NIH Shared Instrumentation Grant and High-End Instrumentation Grant

NIH Instrumentation Grants (SIG and HEI) provide a mechanism for NIH-supported investigators to obtain high end instrumentation.

The National Institutes of Health Shared Instrumentation Grant program is designed to provide for the acquisition or updating of expensive shared-use instrumentation not generally available through other NIH mechanisms, such as the regular research project, program project, or center grant programs. The SIG Program provides a cost-effective mechanism for groups of NIH-supported investigators to obtain commercially-available, technologically sophisticated equipment costing more than $100,000.

For purpose of eligibility, a major user group of three or more investigators must be identified. A minimum of three major users must be Principal Investigators on NIH peer reviewed research grants at the time of the application and award. For purposes of this program, research grants are defined as those grants awarded with the following activity codes: P01, R01, U01, R35, R37, DP1 and DP2.

The award range for SIG's is a minimum of $ 100,000 and a maximum of $ 600,000.

Follow this link for more information on the Shared Instrumentation Grant program

 

 

There is also a continuing need for an NIH program that provides expensive, high-end instruments to the broad community of basic and clinical scientists. To meet this need, the HEI program supports expensive, high-end instruments.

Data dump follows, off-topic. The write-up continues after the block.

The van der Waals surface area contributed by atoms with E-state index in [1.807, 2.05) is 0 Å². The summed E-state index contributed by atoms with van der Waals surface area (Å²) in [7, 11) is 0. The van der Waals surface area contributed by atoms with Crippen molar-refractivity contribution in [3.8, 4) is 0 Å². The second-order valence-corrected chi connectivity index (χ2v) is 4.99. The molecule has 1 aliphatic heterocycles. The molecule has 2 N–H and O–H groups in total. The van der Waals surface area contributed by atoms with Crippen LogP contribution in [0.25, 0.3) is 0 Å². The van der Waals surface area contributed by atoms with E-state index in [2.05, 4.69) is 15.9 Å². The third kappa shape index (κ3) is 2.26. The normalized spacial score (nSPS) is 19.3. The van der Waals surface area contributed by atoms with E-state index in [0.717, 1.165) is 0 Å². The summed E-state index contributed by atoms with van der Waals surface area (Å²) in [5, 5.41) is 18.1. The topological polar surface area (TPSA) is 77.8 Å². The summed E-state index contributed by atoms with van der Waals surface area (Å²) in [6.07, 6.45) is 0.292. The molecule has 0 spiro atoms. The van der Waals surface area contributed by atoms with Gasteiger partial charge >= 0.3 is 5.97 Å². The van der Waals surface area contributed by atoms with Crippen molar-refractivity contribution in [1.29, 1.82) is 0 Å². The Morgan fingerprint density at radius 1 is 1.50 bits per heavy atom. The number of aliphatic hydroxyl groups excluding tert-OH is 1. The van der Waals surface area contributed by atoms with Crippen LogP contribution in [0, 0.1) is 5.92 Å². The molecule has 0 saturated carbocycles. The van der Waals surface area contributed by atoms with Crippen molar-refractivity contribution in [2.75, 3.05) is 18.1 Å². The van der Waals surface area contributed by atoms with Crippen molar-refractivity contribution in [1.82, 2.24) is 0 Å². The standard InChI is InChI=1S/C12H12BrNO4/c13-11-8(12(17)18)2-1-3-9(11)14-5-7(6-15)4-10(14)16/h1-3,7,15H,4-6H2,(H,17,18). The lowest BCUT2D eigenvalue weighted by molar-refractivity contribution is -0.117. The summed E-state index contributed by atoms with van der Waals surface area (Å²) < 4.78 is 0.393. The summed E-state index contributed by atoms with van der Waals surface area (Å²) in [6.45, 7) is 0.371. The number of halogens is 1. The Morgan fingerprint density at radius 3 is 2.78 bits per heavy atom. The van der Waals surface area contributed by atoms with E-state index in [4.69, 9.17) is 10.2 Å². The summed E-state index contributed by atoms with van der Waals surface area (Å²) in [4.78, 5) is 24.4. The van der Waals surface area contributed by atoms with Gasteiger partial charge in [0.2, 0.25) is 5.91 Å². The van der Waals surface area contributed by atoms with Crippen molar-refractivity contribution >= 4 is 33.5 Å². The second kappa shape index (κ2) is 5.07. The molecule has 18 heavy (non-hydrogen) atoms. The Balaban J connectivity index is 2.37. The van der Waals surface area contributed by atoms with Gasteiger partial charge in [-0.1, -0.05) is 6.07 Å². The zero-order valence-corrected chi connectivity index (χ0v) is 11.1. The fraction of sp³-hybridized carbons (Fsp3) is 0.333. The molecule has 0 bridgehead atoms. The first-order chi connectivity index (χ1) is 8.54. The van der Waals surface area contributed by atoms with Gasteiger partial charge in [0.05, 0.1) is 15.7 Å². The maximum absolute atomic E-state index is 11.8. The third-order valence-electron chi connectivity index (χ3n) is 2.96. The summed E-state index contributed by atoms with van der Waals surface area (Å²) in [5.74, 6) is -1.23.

The focus of the HEI Program is on a new generation of instruments that cost over $1,000,000 but the floor for the program has been set at $750,000. Applications for routine instruments such as midfield NMR spectrometers or other applications for requests totaling over $750,000 which are the result of an over-estimation of price and/or an excessive number of accessories, are not appropriate.

Applicants may also propose an Integrated Instrument system in which the components, when used in conjunction with one another, perform a superior or innovative function that no single component instrument could provide for the user group. The integrated components must be dedicated to the system and not used independently. Increase in productivity or efficiency is not sufficient justification for an integrated system. The Integrated Instrument cannot require research and development but may include minor adaptations, as needed, to connect commercially available instruments and components.

For more information, please see the NIH High-End Instrumentation Grant Program Overview

 

Contact Dede Corvinus in the School of Medicine Office of Research for more information and assistance.